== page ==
(f) Harmonization of regional initiatives
29. Institutional arrangements should be in place to strengthen regional cooperation. Towards that end, ESCAP was mandated by the first Ministerial Conference to conduct a study aimed at harmonizing various regional initiatives for the promotion of space technology applications. This study was conducted with funding support from the Government of Japan through the Japan-ESCAP Cooperation Fund. The project, encompassing a policy survey, a high-level consultative mission, concept formulation and three Dialogues (held in China, India and Thailand), was initiated in June 1996 and completed in December 1997. The harmonization study concluded that a regional space agency was a desirable eventual outcome that should be achieved in a gradual and step-wise fashion. Towards that end, the third Dialogue agreed to establish a Dialogue Forum comprising relatively advanced regional space players and major regional initiatives, namely the Asia-Pacific Conference on Multilateral Cooperation in Space Technology and Applications and the Asia-Pacific Regional Space Agency Forum.
30. The Dialogue Forum on Regional Initiatives for Space Cooperation in Asia and the Pacific, the first of its kind in a United Nations Commission, is intended (a) to promote dialogue between the countries of the region participating in major space initiatives, (b) to explore common cooperative projects and (c) to consider the concept of a regional space agency through consultation and dialogue. ESCAP organized the first meeting of the Dialogue Forum at Ulaanbaatar on 24 and 25 June 1998, back to back with the fifth meeting of the Asia-Pacific Regional Space Agency Forum.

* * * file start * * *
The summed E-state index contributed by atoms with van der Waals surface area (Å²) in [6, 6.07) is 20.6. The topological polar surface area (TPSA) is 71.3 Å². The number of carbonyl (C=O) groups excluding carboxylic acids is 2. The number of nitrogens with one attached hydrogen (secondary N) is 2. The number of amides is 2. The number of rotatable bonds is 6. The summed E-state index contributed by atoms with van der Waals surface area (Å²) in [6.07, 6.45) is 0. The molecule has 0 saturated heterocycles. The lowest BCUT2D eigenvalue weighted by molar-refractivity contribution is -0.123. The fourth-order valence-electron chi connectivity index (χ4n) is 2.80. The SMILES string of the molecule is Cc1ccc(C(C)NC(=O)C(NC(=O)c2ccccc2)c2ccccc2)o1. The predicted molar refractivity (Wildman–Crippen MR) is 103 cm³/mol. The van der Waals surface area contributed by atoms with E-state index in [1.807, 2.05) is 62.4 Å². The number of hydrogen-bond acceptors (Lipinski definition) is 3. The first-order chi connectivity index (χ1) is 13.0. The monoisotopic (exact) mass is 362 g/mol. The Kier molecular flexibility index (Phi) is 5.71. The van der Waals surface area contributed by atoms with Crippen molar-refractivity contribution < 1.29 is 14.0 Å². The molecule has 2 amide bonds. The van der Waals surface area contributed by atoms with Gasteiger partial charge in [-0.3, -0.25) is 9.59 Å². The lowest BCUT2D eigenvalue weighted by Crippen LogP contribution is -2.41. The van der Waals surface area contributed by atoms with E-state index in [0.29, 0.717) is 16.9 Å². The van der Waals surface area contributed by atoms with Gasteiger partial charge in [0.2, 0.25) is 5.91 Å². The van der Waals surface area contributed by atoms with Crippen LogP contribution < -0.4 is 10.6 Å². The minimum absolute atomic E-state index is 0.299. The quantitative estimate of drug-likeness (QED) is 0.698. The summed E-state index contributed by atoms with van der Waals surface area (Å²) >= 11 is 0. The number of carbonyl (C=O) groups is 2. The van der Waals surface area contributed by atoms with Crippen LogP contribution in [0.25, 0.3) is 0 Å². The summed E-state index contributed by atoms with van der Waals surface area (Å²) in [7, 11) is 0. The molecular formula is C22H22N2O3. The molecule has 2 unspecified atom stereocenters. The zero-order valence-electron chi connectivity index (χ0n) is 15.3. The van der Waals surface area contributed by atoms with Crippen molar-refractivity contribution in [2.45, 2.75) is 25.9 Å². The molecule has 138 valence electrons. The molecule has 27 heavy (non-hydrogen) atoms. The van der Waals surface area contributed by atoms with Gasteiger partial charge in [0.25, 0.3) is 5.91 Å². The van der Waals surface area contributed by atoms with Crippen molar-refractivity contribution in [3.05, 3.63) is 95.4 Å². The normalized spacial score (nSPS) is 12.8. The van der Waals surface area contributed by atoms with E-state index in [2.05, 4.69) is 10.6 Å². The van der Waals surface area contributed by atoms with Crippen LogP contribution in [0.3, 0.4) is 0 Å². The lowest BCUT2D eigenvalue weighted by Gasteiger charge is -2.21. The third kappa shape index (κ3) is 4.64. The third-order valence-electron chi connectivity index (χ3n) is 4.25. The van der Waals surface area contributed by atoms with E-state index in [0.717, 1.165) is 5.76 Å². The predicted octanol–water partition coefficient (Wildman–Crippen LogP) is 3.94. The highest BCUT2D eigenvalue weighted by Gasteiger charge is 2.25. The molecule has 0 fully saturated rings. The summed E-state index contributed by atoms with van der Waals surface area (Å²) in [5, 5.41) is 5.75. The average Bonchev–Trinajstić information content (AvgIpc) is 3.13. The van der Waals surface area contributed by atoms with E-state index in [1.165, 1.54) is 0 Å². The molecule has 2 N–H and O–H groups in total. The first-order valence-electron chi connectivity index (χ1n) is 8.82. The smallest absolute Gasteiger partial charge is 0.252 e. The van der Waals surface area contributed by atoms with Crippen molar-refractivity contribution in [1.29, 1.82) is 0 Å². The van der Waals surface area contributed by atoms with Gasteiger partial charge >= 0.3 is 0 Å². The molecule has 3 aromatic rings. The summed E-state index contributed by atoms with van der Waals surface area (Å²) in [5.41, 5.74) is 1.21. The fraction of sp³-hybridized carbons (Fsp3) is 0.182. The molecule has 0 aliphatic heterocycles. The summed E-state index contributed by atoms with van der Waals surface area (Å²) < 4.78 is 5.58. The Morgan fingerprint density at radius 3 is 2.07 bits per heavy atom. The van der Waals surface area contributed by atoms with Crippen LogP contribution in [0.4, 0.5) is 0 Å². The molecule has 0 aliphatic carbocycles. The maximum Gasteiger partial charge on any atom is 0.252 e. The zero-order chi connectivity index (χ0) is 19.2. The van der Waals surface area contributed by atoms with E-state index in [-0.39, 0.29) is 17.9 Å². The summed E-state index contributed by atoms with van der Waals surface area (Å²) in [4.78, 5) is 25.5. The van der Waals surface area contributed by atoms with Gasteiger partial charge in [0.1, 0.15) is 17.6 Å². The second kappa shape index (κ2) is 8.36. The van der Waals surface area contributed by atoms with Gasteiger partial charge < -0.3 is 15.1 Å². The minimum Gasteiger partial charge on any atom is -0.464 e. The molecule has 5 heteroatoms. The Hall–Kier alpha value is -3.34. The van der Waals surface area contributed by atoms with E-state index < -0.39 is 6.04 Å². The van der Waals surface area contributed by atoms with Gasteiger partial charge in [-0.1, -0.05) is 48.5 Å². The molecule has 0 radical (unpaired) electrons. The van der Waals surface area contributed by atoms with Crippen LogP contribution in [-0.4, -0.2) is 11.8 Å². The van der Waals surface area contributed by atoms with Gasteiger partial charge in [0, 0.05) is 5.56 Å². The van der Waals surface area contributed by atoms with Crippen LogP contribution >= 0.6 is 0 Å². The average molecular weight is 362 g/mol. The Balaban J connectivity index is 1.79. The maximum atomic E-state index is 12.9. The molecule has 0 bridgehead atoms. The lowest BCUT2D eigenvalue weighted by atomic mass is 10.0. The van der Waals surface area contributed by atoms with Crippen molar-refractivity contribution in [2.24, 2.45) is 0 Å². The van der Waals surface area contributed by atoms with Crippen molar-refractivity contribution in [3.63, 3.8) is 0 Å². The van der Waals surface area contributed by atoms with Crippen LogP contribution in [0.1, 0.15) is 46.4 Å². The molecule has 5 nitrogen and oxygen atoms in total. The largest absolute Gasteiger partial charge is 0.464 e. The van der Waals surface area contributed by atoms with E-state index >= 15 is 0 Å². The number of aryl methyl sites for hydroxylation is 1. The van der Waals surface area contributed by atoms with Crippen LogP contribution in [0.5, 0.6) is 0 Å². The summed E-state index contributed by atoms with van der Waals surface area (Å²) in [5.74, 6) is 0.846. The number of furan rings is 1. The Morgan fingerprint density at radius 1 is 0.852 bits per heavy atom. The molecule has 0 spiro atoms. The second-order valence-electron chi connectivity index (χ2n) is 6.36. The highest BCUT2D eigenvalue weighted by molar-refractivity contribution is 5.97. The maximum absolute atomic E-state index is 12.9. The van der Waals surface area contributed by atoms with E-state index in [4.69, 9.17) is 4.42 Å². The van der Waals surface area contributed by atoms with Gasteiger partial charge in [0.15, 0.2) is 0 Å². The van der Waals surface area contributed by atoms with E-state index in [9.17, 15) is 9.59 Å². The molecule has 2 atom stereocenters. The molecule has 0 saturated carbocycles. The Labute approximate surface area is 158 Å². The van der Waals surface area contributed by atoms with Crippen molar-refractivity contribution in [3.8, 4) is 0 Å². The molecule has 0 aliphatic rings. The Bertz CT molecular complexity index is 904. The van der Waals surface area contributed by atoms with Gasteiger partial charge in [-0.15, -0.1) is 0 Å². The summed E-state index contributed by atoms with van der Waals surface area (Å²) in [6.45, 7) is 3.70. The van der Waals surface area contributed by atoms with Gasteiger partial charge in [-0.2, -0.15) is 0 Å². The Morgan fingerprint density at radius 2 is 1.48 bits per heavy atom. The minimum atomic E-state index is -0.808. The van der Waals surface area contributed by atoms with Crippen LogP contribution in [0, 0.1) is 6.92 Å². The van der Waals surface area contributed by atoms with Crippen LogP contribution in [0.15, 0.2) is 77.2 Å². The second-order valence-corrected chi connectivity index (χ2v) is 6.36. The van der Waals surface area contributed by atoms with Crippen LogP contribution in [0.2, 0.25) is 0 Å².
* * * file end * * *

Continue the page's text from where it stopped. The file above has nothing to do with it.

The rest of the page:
31. Full realization of space development in the region will be accelerated and made more equitable through an effective regional cooperative mechanism. This should, on a long-term basis, result in a permanent arrangement such as a regional space agency that would help to overcome the high cost barrier preventing many smaller economies from participating in space projects. Through economies of scale and reduced duplication of effort, the mechanism would provide a critical mass that should stimulate private sector space enterprise and give a stronger regional presence to global space affairs. To assist the Dialogue Forum in its efforts, ESCAP should commission a broadly based expert group to study and identify potential models for regional cooperative mechanisms. The potential role of the private sector should be especially considered.